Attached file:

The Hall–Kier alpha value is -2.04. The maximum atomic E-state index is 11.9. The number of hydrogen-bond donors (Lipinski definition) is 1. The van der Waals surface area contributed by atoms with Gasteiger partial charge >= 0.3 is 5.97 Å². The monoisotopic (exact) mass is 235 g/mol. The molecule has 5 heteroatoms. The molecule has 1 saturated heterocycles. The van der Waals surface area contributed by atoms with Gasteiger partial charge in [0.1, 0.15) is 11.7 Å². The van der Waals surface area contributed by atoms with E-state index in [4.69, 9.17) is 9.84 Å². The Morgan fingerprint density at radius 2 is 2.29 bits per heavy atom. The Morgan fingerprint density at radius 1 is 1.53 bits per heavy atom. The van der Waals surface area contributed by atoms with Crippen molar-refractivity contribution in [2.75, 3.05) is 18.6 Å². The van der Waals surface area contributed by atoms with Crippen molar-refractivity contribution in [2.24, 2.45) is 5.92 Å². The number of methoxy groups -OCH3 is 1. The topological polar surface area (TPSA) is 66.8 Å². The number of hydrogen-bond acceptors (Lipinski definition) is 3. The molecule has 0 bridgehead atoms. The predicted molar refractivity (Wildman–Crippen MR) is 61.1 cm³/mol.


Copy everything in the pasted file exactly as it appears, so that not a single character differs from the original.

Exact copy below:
The Hall–Kier alpha value is -2.04. The maximum atomic E-state index is 11.9. The number of hydrogen-bond donors (Lipinski definition) is 1. The van der Waals surface area contributed by atoms with Gasteiger partial charge >= 0.3 is 5.97 Å². The monoisotopic (exact) mass is 235 g/mol. The molecule has 5 heteroatoms. The molecule has 1 saturated heterocycles. The van der Waals surface area contributed by atoms with Gasteiger partial charge in [0.1, 0.15) is 11.7 Å². The van der Waals surface area contributed by atoms with E-state index in [4.69, 9.17) is 9.84 Å². The Morgan fingerprint density at radius 2 is 2.29 bits per heavy atom. The Morgan fingerprint density at radius 1 is 1.53 bits per heavy atom. The van der Waals surface area contributed by atoms with Crippen molar-refractivity contribution in [2.75, 3.05) is 18.6 Å². The van der Waals surface area contributed by atoms with Crippen molar-refractivity contribution in [2.24, 2.45) is 5.92 Å². The number of methoxy groups -OCH3 is 1. The topological polar surface area (TPSA) is 66.8 Å². The number of hydrogen-bond acceptors (Lipinski definition) is 3. The molecule has 0 bridgehead atoms. The predicted molar refractivity (Wildman–Crippen MR) is 61.1 cm³/mol.